TEMPORL INDICATIONS OF ATMOSPHERIC STABILITY AFFECTING OFF-TARGET SPRAY DRIFT IN THE MID-SOUTH U.S.
Steven Thomson, Y Huang, B Fritz
Contact: Steven J. Thomson
Research Agricultural Engineer
P.O. Box 36
Stoneville, MS 38776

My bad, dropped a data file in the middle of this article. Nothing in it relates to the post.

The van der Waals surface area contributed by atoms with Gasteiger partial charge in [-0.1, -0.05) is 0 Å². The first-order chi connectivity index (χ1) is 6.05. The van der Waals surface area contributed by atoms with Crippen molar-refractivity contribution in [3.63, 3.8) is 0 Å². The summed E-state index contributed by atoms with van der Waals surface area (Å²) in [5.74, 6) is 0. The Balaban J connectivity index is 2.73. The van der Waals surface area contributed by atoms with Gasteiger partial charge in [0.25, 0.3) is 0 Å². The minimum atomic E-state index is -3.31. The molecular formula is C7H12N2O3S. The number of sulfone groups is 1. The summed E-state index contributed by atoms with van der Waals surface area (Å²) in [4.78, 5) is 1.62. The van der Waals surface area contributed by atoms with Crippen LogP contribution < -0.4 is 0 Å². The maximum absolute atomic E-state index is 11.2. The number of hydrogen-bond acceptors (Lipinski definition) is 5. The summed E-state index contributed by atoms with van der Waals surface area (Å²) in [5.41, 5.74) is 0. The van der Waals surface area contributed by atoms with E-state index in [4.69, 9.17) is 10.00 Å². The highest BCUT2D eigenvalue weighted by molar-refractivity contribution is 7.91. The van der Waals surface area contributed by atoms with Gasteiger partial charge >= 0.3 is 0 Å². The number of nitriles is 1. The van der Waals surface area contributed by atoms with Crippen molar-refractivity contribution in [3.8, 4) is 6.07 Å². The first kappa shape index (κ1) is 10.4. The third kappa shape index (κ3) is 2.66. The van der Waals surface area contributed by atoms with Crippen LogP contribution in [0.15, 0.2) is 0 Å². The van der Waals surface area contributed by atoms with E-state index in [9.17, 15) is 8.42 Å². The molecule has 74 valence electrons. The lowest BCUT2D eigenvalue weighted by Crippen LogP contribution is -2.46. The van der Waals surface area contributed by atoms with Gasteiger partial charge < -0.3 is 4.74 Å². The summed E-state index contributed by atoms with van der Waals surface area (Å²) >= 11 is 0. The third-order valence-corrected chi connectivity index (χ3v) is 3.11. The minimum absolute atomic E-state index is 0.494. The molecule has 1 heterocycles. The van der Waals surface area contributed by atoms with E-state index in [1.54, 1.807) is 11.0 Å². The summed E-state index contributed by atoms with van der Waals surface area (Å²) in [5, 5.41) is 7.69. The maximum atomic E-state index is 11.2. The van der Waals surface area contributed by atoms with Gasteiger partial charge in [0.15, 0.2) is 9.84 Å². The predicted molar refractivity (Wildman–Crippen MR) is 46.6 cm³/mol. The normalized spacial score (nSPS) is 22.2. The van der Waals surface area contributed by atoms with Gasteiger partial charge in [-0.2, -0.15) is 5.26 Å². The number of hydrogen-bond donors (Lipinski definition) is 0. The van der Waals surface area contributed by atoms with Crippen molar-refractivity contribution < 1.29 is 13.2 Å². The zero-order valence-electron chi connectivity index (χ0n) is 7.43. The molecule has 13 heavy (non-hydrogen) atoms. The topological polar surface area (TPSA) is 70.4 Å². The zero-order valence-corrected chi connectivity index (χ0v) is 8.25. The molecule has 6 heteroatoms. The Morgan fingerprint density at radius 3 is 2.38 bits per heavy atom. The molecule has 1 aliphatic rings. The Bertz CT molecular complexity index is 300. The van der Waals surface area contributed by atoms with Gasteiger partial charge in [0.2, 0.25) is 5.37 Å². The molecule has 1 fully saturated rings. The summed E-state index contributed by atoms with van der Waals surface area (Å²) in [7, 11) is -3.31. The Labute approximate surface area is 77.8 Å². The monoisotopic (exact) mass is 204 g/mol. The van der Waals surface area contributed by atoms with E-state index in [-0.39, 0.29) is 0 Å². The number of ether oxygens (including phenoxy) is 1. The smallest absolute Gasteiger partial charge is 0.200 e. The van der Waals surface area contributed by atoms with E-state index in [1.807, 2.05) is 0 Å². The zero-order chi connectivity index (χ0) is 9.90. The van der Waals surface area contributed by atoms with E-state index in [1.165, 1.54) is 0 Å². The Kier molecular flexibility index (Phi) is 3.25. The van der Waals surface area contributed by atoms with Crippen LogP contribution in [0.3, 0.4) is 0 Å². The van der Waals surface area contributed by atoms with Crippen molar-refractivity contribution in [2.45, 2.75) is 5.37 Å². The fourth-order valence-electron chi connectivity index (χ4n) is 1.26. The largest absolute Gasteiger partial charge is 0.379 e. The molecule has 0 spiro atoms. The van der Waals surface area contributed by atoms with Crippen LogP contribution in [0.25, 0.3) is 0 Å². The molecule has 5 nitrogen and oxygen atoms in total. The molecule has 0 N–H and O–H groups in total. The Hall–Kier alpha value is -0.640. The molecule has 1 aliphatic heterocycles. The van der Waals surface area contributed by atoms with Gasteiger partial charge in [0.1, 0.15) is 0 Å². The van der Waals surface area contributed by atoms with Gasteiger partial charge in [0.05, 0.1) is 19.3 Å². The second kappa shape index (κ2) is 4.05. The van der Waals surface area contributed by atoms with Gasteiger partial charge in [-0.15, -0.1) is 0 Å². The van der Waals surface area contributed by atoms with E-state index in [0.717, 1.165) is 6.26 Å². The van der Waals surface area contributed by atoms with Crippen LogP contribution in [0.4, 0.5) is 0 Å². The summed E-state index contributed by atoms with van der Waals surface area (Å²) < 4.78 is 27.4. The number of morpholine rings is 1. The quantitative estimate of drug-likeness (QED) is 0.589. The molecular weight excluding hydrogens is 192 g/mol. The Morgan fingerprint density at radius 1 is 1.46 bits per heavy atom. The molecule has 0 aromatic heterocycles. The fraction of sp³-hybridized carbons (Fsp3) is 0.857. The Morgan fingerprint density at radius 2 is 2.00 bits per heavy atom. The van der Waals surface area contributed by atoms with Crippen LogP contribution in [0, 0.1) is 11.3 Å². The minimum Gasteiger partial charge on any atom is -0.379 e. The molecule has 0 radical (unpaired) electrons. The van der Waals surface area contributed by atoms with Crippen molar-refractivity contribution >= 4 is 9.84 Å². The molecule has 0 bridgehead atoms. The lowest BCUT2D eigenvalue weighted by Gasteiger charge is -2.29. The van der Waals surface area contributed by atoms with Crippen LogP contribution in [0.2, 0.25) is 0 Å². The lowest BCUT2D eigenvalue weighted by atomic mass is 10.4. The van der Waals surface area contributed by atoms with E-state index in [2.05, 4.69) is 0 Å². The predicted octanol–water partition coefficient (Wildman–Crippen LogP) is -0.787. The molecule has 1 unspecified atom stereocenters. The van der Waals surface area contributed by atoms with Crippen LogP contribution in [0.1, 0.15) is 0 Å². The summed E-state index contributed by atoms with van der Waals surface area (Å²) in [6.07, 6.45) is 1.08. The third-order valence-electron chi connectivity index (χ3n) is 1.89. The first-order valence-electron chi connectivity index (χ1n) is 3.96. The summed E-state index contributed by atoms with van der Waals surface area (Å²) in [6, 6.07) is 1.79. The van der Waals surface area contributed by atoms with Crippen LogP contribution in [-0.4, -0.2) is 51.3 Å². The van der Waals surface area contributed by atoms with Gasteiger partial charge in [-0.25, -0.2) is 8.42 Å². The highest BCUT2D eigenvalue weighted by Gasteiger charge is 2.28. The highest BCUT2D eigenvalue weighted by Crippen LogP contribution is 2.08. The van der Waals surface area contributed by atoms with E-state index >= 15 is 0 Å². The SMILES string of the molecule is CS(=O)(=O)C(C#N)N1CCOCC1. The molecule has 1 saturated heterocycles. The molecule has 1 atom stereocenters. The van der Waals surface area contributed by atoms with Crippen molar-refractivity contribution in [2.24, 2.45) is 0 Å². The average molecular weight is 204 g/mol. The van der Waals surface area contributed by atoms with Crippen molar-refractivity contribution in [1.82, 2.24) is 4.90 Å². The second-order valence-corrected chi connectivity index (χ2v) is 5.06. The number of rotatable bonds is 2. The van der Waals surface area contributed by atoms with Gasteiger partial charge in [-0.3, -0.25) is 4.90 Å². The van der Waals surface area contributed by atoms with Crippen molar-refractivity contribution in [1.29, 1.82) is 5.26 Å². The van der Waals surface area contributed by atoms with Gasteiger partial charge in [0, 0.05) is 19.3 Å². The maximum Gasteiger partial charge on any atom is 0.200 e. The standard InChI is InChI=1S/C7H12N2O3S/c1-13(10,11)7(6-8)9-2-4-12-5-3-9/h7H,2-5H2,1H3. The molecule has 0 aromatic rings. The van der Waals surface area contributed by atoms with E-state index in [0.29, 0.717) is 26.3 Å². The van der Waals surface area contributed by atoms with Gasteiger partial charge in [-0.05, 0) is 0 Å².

Summary: This study is designed to determine atmospheric conditions favorable for long-distance spray drift deleterious to susceptible crops downwind from spray application. The ultimate goal is to incorporate this information into new guidelines for pilots on weather conditions and times of the day to reduce off-target drift potential in the Mid-south. A tall meteorological monitoring tower equipped with six precision (and periodically calibrated) thermistors at 14.7, 29.5, 59.4, 74.5, 89.6, and 95.5 m heights and four wind speed anemometers at 14.9, 39.7, 64.5, and 89.6 m heights will be logged continuously throughout the day during the entire growing season. Wind speed and temperature data will be used to calculate atmospheric stability ratios, and temporal and spatial temperature gradient patterns at different altitudes will be determined. Periods when wind patterns and stable air conditions occur that are known to favor off-target drift will be determined from tower data. Temperature inversion periods favorable for drift will be examined for strength, time of occurrence, and duration. Probabilities of inversion conditions as a function of time-of-day and weather will be outlined, and preliminary guidelines for safe spraying in the Midsouth will be developed from atmospheric stability data.